Everyone, these are trap-jaw ants. The two featured here are fighting. Watch them closely – even in slow motion, the the spring-loaded snap of a trap-jaw's maw is powerful enough to send both ants twirling in opposite directions in the blink of an eye.
The video was created by ant guy Adrian Smith, and came to our attention by way of Alex Wild (another ant guy, who runs a blog called Myrmecos that you should really check out). Writes Smith on the Ant Farm and Myrmecology Forum to which the video was first posted:
I've had a video of mine make it up in this forum before... so I thought I would take the initiative to post a new one that I made and am particularly proud of. The video is of non-nestmate aggression. It is filmed at 600 frames per second and playback is at 15. I added to the drama by including a soundtrack, so you can listen while you watch.
Like we said before: even slowed down, it's hard to see what's going on here. That's because the trap-jaw ant in the foreground has clamped its mandibles shut somewhere in the range of 35 to 64 meters per second (~78–145 miles per hour). The average duration of a trap-jaw clamp is just 0.13 milliseconds, making it among the fastest predatory strikes in the animal kingdom.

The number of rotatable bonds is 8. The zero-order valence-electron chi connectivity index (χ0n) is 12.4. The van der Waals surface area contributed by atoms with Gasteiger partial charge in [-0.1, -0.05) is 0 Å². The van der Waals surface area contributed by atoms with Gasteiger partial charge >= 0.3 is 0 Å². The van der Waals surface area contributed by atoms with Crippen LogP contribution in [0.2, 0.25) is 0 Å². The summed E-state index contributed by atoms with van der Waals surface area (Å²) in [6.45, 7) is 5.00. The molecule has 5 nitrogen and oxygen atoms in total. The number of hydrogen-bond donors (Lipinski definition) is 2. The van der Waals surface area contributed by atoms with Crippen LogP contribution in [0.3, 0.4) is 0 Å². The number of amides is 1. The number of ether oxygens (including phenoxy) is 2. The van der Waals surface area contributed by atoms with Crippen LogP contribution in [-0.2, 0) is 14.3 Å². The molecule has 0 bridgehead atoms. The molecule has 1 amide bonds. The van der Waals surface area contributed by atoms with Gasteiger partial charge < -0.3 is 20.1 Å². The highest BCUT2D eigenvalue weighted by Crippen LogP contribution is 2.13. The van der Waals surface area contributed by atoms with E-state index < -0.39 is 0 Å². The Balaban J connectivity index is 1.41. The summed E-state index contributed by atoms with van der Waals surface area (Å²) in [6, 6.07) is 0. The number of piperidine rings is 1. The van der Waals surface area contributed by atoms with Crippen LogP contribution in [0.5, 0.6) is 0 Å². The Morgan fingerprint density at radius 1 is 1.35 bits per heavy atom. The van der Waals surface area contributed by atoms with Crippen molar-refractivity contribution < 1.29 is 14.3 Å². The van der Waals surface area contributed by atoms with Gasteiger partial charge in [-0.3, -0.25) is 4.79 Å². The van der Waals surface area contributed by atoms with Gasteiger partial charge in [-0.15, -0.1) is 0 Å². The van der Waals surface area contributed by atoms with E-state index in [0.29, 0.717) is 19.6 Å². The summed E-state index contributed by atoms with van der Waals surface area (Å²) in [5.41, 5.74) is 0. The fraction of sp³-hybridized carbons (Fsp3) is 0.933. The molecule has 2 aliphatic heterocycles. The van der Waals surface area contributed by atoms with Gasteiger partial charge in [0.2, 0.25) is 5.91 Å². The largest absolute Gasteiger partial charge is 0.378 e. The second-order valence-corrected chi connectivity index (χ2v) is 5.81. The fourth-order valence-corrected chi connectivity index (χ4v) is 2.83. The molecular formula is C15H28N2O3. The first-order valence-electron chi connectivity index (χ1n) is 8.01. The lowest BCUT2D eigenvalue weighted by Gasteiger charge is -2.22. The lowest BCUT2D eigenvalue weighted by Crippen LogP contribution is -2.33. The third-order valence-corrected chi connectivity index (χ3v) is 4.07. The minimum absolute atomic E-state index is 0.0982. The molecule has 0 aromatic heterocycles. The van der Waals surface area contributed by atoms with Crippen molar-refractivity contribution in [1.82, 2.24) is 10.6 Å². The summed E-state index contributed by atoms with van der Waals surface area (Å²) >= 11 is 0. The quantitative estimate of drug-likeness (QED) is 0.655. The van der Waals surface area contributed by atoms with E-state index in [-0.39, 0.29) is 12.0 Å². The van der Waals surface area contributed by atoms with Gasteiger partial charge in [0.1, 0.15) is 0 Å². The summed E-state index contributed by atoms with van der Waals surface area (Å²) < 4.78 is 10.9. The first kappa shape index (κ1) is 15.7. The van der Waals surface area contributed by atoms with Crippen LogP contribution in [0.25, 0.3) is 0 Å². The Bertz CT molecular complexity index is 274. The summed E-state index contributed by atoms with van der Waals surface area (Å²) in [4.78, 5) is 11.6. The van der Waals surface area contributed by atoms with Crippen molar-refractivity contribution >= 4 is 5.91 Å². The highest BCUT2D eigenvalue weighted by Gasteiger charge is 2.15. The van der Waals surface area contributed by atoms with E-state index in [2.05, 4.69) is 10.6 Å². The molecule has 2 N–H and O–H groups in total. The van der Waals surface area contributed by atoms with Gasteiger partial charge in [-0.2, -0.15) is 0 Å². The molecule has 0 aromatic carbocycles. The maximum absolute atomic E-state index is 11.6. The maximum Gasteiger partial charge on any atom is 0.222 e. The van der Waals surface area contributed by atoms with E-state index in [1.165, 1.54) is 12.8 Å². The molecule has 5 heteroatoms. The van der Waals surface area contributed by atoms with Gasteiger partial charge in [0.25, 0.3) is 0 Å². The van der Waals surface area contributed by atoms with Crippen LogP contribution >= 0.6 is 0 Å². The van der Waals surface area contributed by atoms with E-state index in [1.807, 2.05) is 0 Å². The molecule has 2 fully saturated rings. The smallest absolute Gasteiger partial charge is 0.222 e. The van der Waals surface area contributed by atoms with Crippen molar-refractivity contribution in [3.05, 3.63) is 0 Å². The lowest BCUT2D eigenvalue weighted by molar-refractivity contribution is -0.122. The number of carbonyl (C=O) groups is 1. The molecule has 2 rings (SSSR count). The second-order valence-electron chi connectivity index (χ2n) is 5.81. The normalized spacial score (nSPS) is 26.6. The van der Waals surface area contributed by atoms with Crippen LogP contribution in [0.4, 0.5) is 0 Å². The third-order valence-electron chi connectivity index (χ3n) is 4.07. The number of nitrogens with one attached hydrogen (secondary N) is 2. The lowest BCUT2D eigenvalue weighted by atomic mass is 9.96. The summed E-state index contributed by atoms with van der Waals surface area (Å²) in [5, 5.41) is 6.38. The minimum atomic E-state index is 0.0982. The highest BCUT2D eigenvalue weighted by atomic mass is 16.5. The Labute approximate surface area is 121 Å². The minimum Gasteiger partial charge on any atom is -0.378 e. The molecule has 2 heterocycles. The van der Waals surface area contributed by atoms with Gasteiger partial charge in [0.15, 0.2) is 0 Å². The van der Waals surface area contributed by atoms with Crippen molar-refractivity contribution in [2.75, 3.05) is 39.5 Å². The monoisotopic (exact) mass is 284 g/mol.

In 2006, a team led by UC Berkeley biologist Sheila Patek used high-speed videography to determine that a trap-jaw's mandibles can accelerate at 100,000 times the force of gravity, and exert a force powerful enough to send its body soaring through the air in a defensive maneuver known as an "escape jump" (seen above). Below is another example of a different evasive maneuver (called a "bounce defense jump") with a more horizontal trajectory, from the same study: